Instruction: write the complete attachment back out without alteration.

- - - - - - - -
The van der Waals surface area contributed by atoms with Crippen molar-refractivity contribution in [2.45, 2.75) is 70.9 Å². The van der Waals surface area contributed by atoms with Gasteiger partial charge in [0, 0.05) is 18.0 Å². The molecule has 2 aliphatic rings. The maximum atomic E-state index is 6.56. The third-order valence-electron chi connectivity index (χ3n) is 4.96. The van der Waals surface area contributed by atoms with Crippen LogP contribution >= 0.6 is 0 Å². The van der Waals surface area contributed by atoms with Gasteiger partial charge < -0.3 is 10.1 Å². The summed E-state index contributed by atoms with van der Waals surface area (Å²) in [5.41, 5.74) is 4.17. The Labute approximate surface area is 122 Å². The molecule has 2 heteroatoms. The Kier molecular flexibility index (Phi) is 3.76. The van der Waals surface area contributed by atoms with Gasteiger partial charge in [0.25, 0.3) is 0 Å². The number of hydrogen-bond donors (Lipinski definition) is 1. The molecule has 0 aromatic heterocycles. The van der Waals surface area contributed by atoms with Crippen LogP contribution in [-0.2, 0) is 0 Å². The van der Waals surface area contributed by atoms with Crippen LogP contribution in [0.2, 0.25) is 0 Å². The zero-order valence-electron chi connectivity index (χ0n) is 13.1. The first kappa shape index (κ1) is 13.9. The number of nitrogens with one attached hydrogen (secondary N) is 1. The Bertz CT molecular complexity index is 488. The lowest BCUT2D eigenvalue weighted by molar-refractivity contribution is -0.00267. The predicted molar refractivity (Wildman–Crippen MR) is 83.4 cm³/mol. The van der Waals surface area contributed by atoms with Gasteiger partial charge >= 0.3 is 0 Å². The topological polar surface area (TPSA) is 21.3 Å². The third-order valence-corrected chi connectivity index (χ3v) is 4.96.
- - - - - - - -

The van der Waals surface area contributed by atoms with Crippen molar-refractivity contribution in [2.45, 2.75) is 70.9 Å². The van der Waals surface area contributed by atoms with Gasteiger partial charge in [0, 0.05) is 18.0 Å². The molecule has 2 aliphatic rings. The maximum atomic E-state index is 6.56. The third-order valence-electron chi connectivity index (χ3n) is 4.96. The van der Waals surface area contributed by atoms with Crippen LogP contribution >= 0.6 is 0 Å². The van der Waals surface area contributed by atoms with Gasteiger partial charge < -0.3 is 10.1 Å². The summed E-state index contributed by atoms with van der Waals surface area (Å²) in [5.41, 5.74) is 4.17. The Labute approximate surface area is 122 Å². The molecule has 2 heteroatoms. The Kier molecular flexibility index (Phi) is 3.76. The van der Waals surface area contributed by atoms with Gasteiger partial charge in [0.25, 0.3) is 0 Å². The number of hydrogen-bond donors (Lipinski definition) is 1. The molecule has 0 aromatic heterocycles. The van der Waals surface area contributed by atoms with Crippen LogP contribution in [-0.2, 0) is 0 Å². The van der Waals surface area contributed by atoms with Crippen LogP contribution in [0.2, 0.25) is 0 Å². The zero-order valence-electron chi connectivity index (χ0n) is 13.1. The first kappa shape index (κ1) is 13.9. The number of nitrogens with one attached hydrogen (secondary N) is 1. The Bertz CT molecular complexity index is 488. The lowest BCUT2D eigenvalue weighted by molar-refractivity contribution is -0.00267. The predicted molar refractivity (Wildman–Crippen MR) is 83.4 cm³/mol. The van der Waals surface area contributed by atoms with Gasteiger partial charge >= 0.3 is 0 Å². The topological polar surface area (TPSA) is 21.3 Å². The third-order valence-corrected chi connectivity index (χ3v) is 4.96.